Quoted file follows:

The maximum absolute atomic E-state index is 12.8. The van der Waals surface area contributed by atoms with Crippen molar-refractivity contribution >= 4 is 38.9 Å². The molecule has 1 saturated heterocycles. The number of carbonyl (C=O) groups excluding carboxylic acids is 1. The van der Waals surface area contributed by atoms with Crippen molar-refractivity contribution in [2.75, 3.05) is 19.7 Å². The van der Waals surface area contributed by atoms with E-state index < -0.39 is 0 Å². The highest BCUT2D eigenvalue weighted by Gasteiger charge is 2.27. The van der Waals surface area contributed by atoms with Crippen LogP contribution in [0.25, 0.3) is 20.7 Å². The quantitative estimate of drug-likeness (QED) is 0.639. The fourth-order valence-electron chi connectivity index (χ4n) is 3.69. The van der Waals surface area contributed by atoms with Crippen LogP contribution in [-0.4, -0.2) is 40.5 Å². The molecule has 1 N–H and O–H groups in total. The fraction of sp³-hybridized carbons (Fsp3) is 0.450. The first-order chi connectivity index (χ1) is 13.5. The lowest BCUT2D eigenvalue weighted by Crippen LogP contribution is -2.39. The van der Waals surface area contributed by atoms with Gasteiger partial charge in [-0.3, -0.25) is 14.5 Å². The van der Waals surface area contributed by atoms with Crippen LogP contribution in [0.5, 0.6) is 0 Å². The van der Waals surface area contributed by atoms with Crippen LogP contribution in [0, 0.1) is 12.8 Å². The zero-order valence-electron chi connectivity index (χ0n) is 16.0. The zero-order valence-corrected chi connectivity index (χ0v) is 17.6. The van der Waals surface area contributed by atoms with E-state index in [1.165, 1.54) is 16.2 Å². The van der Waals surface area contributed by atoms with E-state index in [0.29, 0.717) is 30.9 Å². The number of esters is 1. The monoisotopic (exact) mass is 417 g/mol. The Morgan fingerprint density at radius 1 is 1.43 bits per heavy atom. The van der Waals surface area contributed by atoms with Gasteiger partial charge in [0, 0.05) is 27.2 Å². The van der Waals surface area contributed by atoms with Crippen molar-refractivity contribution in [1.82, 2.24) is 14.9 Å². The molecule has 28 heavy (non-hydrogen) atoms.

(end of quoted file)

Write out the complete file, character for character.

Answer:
The maximum absolute atomic E-state index is 12.8. The van der Waals surface area contributed by atoms with Crippen molar-refractivity contribution >= 4 is 38.9 Å². The molecule has 1 saturated heterocycles. The number of carbonyl (C=O) groups excluding carboxylic acids is 1. The van der Waals surface area contributed by atoms with Crippen molar-refractivity contribution in [2.75, 3.05) is 19.7 Å². The van der Waals surface area contributed by atoms with E-state index < -0.39 is 0 Å². The highest BCUT2D eigenvalue weighted by Gasteiger charge is 2.27. The van der Waals surface area contributed by atoms with Crippen LogP contribution in [0.25, 0.3) is 20.7 Å². The quantitative estimate of drug-likeness (QED) is 0.639. The fourth-order valence-electron chi connectivity index (χ4n) is 3.69. The van der Waals surface area contributed by atoms with Crippen LogP contribution in [-0.4, -0.2) is 40.5 Å². The molecule has 1 N–H and O–H groups in total. The fraction of sp³-hybridized carbons (Fsp3) is 0.450. The first-order chi connectivity index (χ1) is 13.5. The lowest BCUT2D eigenvalue weighted by Crippen LogP contribution is -2.39. The van der Waals surface area contributed by atoms with Gasteiger partial charge in [-0.3, -0.25) is 14.5 Å². The van der Waals surface area contributed by atoms with Crippen LogP contribution in [0.5, 0.6) is 0 Å². The van der Waals surface area contributed by atoms with Crippen LogP contribution in [0, 0.1) is 12.8 Å². The zero-order valence-electron chi connectivity index (χ0n) is 16.0. The zero-order valence-corrected chi connectivity index (χ0v) is 17.6. The van der Waals surface area contributed by atoms with E-state index in [1.165, 1.54) is 16.2 Å². The van der Waals surface area contributed by atoms with E-state index in [0.29, 0.717) is 30.9 Å². The number of esters is 1. The monoisotopic (exact) mass is 417 g/mol. The Morgan fingerprint density at radius 1 is 1.43 bits per heavy atom. The van der Waals surface area contributed by atoms with Gasteiger partial charge in [0, 0.05) is 27.2 Å². The van der Waals surface area contributed by atoms with Crippen molar-refractivity contribution in [1.82, 2.24) is 14.9 Å². The molecule has 28 heavy (non-hydrogen) atoms.